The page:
WMMA athletes utilize flatulence and ‘natural’ body odor as part of fight strategy.
Missouri bantamweight Brittany Dugas said on May 13 in an exclusive interview with Long Island MMA Examiner Eric Holden that some female MMA athletes utilize flatulence and body odor as part of their fight strategies.
Dugas, an undefeated amateur who has drawn interest of late from some of the top pro MMA promotions in the world, recalled a time when one of her opponents smelled so bad during a match that she was forced to transition out of a potential fight-ending position. "I've fought a smelly girl before and it did throw me off cause I went to north-south position, and the smell was so bad that I transitioned right back," Dugas said. "I swear I was like 'oh no,' and jumped right back out of north-south. Yeah she needed a shower."
Dugas did not reveal which of her former opponents she was talking about, but she explained that it's a fairly common practice for fighters to smell bad during training or during fights. "Dudes do that a lot," Dugas said of fighters having body odor, perhaps on purpose as a tactic to throw their opponents off their game. "They stink and it's gross. I won't roll with you if hygiene is bad. Good hygiene is a must. I'll tell you to go wash your a** if you show up to BJJ smelling foul."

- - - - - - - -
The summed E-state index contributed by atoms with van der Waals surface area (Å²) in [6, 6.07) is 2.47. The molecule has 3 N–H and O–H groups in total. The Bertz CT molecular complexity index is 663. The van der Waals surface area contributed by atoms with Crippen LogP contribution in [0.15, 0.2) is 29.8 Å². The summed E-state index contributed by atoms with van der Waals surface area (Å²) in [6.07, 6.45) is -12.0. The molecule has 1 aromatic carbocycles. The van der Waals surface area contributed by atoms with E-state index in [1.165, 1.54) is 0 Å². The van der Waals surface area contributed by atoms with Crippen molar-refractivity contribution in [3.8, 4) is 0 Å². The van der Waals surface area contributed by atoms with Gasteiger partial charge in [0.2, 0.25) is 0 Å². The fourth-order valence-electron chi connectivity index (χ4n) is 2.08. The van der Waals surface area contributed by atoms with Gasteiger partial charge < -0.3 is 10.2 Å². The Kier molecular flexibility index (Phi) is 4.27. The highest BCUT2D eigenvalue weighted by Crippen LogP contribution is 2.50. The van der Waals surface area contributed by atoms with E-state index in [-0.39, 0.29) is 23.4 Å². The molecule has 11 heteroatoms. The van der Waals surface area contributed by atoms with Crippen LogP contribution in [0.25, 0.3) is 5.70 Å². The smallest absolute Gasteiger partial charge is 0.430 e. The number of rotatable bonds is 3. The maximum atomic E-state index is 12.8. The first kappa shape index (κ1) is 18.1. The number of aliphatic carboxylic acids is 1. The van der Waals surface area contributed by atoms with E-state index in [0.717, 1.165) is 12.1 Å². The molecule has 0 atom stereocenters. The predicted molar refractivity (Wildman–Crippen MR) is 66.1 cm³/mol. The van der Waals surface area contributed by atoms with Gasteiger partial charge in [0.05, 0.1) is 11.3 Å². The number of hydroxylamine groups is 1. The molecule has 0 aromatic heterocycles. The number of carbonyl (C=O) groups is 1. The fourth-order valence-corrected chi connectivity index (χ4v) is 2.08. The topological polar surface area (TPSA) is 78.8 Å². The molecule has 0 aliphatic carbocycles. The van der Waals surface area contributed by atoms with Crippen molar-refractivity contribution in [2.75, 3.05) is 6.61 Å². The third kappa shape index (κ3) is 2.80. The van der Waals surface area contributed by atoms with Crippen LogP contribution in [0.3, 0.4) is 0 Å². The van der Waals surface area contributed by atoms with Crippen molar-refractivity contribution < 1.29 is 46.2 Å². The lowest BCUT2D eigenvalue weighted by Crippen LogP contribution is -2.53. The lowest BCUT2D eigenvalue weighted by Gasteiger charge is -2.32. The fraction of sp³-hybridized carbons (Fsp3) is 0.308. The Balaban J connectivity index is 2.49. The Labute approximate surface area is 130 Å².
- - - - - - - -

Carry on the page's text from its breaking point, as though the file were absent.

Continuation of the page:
Texas MMA prospect Erika Garcia, a 23-year-old amateur who trains in Corpus Christi, made similar comments about flatulence and body odor as part of in-fight strategy. "Farting on an opponent might be a good technique because if it's really bad, they will smell and say 'ew, where did that come from?' Garcia said. "And then they'll look away."
Kansas MMA fighter Rach Wiley also chimed in on the smelly side of women's mixed martial arts, a topic that rarely makes it into the mainstream media. "I would probably be like 'what the f***' if an opponent tried to fart on me," Wiley said. "I think I would still be able to focus. I guess it would depend on who you fight. If someone tried to do that, I would move my face, but I would try to not get in a position where they could do that."
At present time, there is no rule preventing fighters from passing gas in each others' faces during a match. There is also no official regulation against body odor.
*) In combat sports, the 'north–south position’ (also known as north/south or four quarter) is a ground grappling position where one combatant is supine, with the other combatant invertedly lying prone on top, normally with his or her head over the bottom combatant's chest.